Victoria-Margaret is the crown princess of the empire, a direct descendant of Victoria I, the queen wh25528808o changed the course of history. The imperial tradition of genetically arranged matchmaking will soon guide Margaret into a politically advantageous marriage. But before she does her duty, she’ll have one summer of freedom and privacy in a far corner of empire. Posing as a commoner in Toronto, she meets Helena Marcus, daughter of one of the empire’s greatest placement geneticists, and August Callaghan, the heir to a powerful shipping firm currently besieged by American pirates. In a summer of high-society debutante balls, politically charged tea parties, and romantic country dances, Margaret, Helena, and August discover they share an extraordinary bond and maybe a one-in-a-million chance to have what they want and to change the world in the process.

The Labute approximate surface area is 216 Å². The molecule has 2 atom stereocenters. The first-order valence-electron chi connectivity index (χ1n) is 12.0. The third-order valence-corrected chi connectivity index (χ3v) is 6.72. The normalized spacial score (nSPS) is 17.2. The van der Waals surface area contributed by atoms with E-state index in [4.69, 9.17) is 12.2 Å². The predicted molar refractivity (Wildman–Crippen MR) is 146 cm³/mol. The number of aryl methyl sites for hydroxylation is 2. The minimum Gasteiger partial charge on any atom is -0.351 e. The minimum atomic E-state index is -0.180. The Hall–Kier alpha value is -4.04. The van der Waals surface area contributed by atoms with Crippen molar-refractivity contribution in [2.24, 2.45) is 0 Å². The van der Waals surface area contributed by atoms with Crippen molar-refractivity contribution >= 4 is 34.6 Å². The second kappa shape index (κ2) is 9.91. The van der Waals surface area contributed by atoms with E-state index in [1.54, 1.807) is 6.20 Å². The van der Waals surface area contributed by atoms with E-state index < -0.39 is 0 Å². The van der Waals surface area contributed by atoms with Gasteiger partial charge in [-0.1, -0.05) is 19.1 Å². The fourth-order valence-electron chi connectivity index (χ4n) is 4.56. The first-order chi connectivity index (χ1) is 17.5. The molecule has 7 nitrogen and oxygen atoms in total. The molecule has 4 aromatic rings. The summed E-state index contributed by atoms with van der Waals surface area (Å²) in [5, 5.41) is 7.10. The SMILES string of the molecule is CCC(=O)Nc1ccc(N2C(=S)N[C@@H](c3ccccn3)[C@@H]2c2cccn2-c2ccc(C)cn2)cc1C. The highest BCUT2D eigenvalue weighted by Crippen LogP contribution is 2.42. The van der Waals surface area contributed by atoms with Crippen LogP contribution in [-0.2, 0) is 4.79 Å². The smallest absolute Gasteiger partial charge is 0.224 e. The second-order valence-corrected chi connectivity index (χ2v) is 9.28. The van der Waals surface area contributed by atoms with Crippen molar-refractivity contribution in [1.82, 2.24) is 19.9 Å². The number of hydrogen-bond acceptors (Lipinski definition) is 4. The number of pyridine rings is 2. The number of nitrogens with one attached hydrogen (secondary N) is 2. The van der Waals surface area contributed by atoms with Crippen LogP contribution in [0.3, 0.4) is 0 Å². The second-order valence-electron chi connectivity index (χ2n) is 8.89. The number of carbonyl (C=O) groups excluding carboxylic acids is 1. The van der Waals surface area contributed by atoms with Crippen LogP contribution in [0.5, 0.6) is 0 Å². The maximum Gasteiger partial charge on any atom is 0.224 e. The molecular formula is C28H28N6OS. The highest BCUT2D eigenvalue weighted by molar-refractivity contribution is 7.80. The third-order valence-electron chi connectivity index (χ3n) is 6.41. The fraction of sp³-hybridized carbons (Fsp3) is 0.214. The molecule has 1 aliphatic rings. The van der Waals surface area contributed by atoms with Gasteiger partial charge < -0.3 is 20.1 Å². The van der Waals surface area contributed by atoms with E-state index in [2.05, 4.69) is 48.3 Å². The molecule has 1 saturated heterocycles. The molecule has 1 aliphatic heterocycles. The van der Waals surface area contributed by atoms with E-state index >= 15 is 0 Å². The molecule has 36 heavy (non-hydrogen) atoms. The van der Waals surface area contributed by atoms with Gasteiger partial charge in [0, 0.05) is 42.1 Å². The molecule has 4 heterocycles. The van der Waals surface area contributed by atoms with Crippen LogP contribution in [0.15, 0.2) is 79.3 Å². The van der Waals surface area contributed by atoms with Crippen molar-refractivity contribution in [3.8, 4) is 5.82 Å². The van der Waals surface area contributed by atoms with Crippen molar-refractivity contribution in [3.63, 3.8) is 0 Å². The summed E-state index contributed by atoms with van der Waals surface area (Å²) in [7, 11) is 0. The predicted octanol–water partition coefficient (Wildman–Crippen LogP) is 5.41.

Set in a near-future world where the British Empire never fell and the United States never rose, That Inevitable Victorian Thing is a surprising, romantic, and thought-provoking story of love, duty, and the small moments that can change people and the world.


  • Speculative sci-fi? I’m in. I love time-slip. Although this isn’t pure time-slip, it addresses the same concerns. The history of the world could have gone infinite numbers of ways, and there are thousands of key moments which could have resulted in a catastrophically different world. If that doesn’t grip you, what will? If Johnston has done a good job, the novel will make us think differently about an aspect of modern life.